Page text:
Thirty infants were uninfected, even though they were born to seropositive mothers with untreated or inadequately treated syphilis. These babies were examined clinically at birth, and a VDRL titer and long-bone X rays were obtained. At follow-up, the VDRL titer became negative and there were no clinical signs of congenital syphilis. Twenty-one of the serum speci- mens tested were specimens obtained at birth; the other nine serum specimens were from infants aged 6 weeks to 4 months.
In addition, sera from 10 healthy infants who, together with their mothers, had negative serology for syphilis (VDRL and TPHA tests) were subjected to Western blotting. Pooled serum from 10 adults with secondary or early latent syphilis was used as a positive control. Western blots. A suspension of T pallidum antigens was
subjected to sodium dodecyl sulfate-polyacrylamide gel elec- trophoresis by using a 4% stacking gel and a 12% separating gel as described previously (1). Antigens and low-molecular- weight standards (Bio-Rad) were then electrophoretically transferred to nitrocellulose paper. Strips of nitrocellulose were cut and blocked for 1 h with 5% fetal calf serum. Test serum (1:100) in Tris-buffered saline (TSB; pH 7.4) with 0.05% Tween 20 (TSB-T) was reacted with the strips for 16 h at room temperature.
After three washes with TSB-T, a mouse anti-human IgM monoclonal antibody (p. chain specific; kindly provided by J. Conradie, Natal Blood Transfusion Service, Durban, South Africa) diluted 1:1,000 in TSB was added. After washing, a biotinylated rabbit anti-mouse antibody (1:1,000 in TSB) and then streptavidin-biotin horseradish peroxidase complex (Strept ABComplex HRP; Dako, Glostrup, Denmark) were added. Diaminobenzene (25 mg/ml) with 3% cobalt chloride and hydrogen peroxide was used to develop the blots. The molecular weights of the T. pallidum antigens were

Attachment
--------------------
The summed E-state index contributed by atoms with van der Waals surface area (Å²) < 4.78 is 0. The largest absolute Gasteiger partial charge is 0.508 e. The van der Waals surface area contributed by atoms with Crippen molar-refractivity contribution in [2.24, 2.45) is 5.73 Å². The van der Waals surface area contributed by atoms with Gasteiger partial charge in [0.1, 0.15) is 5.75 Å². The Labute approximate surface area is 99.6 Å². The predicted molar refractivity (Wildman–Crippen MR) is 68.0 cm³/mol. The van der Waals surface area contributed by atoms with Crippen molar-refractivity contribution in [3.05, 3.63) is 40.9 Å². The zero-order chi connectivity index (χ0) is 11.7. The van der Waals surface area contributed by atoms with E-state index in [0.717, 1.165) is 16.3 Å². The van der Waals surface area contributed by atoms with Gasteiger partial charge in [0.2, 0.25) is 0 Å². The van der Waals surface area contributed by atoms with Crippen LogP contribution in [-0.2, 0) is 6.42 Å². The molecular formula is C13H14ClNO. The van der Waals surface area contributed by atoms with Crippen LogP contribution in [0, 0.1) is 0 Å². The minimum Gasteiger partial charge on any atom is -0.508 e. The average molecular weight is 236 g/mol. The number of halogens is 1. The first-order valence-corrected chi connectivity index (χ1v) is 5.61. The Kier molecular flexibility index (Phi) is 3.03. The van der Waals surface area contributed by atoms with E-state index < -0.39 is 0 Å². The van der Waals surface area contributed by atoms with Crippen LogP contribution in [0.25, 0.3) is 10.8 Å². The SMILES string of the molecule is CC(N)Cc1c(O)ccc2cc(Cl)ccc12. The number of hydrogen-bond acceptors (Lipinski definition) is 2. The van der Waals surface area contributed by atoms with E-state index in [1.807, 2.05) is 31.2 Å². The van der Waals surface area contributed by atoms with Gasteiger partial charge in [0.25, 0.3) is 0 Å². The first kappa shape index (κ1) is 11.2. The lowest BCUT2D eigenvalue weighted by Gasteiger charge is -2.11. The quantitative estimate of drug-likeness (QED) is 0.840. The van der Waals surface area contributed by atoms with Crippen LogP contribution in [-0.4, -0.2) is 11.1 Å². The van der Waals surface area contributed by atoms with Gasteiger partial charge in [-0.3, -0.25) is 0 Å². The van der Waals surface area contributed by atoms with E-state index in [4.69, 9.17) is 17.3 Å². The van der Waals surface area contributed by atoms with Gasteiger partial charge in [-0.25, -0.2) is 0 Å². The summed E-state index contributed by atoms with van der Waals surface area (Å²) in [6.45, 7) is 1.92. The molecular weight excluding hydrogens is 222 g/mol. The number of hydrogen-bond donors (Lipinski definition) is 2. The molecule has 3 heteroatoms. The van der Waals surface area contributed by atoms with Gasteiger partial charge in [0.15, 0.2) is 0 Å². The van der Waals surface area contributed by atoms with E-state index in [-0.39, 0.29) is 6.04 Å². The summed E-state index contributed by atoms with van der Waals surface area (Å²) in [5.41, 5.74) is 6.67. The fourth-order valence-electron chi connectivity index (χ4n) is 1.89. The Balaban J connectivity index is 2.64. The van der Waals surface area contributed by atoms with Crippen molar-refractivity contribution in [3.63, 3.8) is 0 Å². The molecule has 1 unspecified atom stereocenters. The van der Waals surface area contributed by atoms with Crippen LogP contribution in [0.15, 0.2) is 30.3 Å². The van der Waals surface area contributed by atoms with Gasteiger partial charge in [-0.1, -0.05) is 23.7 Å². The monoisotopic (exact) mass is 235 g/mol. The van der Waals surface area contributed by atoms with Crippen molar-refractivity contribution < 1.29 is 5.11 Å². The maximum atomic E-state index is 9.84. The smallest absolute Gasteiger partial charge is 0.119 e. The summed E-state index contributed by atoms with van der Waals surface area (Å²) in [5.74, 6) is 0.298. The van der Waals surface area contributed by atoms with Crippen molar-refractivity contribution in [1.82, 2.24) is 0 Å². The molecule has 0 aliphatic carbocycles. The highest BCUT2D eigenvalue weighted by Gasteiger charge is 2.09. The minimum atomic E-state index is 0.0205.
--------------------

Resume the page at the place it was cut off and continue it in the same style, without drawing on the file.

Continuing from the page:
determined as described previously (10); the identification of antigens was assisted by silver staining of T. pallidum gels and by reacting nitrocellulose strips with pooled serum from adults with recent syphilis and pooled IgG from rabbits infected with T. pallidum. IgM fractionation. IgM fractions were prepared by passing
100 p.1 of serum over an ion-exchange column (Quick Sep, System II; Isolab). The eluted IgM was reconcentrated to ca. 60 I.1 with the Centricon 30 microconcentrator system [Ami- con]). The sample was then subjected to high-pressure liquid chromatography (HPLC) by using a size exclusion column (Biosep SEC S3000 with dimensions of 300 by 7.8 mm; Phenomonex). The mobile phase was 20 mM sodium phos- phate with 0.1 M sodium sulfate, and the flow rate was 0.5 mVmin. The IgM fractions were identified by timing the appearance of IgM standards and by a dot blot method. For the latter, 2 p.1 of the HPLC fraction was applied to nitrocel- lulose paper. Peroxidase-labelled antibodies to human IgM and IgG (Cappel, Cochranville, Pa.) at dilutions of 1:1,000 and 1:2,000, respectively, were added; this was followed by the addition of substrate (a 3-mg/ml solution of 4-chloro-1-naph- thol in methanol). In this way, IgM fractions free of IgG were obtained. The IgM level was measured by nephelometry (Beckman), and Western blotting was carried out with the same IgM concentration as was originally present in the s